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Table of Contents | How to win! | Morale | Scouting | Artillery | Offense | Defense | Ambushes | Battles | Campaign specific information (NEW!)

The general who pays no attention to the morale of his troops is doomed to failure.

Civil War Generals II, Advanced Strategy Guide
I have placed morale in the first section for a very good reason.  It is ultimately, the most crucial element of the game, the least understood and often not paid enough attention to.  HUGE mistake made by beginning players including myself.  I learned of its importance when in my 1st month on WON my ENTIRE Rebel army was routed on day two at Gettysburg due to my ineptitude regarding morale and the brilliance of my opponent, Gen Simo Buford.  I marched my morale weary troops into his prepared defense which was placed in a reverse slope behind Cemetary.  My men marched up from the west and two turns later, nearly every unit was running to the west!   He broke the morale of nearly every single unit in very short order!  It was a like a domino effect and I nearly cried in shame watching it happen.  It happened because I hadn't properly rested my men and because my overall army morale had been depleted in earlier attacks.  It was a lesson I have never forgotten.
Overall army morale tells you if you have enough strength for an individual charge or rally.  Overall army moral is crucial because it allows you to charge at the crucial moment.  When everything is about to turn against you, and you have to retreat your opponent with your attack, have you ever been dismayed to learn that you don't have enough morale to conduct this crucial attack?  This may be because your overall morale is too low or that unit is simply beat up.  Paying attention to your overall morale so that it is available when needed is a critical skill for the budding guru.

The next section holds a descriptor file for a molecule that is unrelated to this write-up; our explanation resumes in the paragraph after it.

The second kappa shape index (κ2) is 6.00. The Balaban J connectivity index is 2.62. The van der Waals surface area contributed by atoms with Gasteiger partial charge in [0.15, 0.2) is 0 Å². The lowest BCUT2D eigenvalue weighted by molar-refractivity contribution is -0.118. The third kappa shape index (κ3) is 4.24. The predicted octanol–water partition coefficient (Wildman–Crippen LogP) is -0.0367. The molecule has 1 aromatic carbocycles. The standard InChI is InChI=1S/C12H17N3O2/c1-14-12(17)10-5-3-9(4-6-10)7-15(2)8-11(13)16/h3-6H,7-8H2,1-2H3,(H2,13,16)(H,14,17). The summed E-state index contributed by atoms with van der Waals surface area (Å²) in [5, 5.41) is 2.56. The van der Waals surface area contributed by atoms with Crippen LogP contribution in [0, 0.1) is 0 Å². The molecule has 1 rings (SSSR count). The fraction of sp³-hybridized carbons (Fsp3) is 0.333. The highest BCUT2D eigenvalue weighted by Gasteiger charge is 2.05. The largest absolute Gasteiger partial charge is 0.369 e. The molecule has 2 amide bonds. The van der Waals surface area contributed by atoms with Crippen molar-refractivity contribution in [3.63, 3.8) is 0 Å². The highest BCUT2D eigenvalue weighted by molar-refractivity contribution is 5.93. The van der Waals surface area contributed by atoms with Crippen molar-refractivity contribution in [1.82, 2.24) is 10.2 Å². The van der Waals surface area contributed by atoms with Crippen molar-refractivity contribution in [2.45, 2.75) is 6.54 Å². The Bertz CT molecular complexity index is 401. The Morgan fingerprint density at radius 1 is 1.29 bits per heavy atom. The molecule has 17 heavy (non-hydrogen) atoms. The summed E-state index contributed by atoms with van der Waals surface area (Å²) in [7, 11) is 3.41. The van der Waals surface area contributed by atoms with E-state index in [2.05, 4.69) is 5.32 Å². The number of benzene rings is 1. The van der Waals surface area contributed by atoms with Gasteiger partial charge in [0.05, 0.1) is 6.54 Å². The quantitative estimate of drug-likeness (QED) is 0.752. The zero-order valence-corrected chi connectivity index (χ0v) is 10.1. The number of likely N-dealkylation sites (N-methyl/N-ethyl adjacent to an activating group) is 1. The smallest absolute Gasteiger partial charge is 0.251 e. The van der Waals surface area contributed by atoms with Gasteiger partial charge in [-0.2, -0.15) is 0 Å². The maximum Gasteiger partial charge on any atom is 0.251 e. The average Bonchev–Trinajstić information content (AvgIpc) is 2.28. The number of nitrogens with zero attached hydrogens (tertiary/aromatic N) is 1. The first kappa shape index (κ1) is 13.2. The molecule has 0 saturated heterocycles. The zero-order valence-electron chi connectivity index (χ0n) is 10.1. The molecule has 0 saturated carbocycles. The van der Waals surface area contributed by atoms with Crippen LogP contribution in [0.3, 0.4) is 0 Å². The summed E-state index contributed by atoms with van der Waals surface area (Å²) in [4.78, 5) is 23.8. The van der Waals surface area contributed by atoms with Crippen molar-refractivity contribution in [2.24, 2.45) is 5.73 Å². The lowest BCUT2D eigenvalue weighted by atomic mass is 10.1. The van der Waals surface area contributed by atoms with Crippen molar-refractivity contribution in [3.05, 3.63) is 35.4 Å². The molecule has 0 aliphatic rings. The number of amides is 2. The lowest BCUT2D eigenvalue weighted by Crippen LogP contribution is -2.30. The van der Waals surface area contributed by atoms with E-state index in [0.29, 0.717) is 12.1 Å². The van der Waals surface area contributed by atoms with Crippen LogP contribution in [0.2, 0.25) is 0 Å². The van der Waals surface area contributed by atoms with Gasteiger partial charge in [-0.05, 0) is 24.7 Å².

Many good players seem to charge every time they attack until they run out of morale.  I wonder if any of them have ever studied cost/benefit analysis.   I nearly always consider whether the attack that I am preparing can generate enough morale points to recover the points expended in the attack.  Will this charge enable the next attacking unit to rout/surrender the enemy.  If it costs me 1000 morale and I retreat a unit twice, that should allow me to break even in the morale department.  If I can then rout or surrender them, I will come out ahead in terms of morale.  Now that doesn't mean that I let morale rule all my decision making on the field of battle, but it is ALWAYS a consideration.  If an attack is going to cost me 5000+ morale points, it is rarely worth it and certainly deserves a good long think.
Individual unit morale is also one of the critical elements that I have displayed on my units at all times!  This number determines the performance of a unit more than any other factor.  I have had units with a 60 firepower and 60+ morale in the woods retreated by a 20 firepower unit with only a 70 morale due to a charge!  Unit morale also is the best judge of whether you will have to expend overall morale for a charge.  Units with 80+ morale can nearly always charge without expending overall morale.  Less than 80 morale units usually require an expenditure in order to charge.  Sometimes when your individual unit morale has been 'inflated' by the routing of enemy units, you will even have to expend morale to get 80+ units to charge.  I know this sounds counterintuitive but long experience has shown this to sometimes be the case, much to my dismay.   
More information on morale will be found throughout this manual but I will address it in conjunction with the appropriate sections.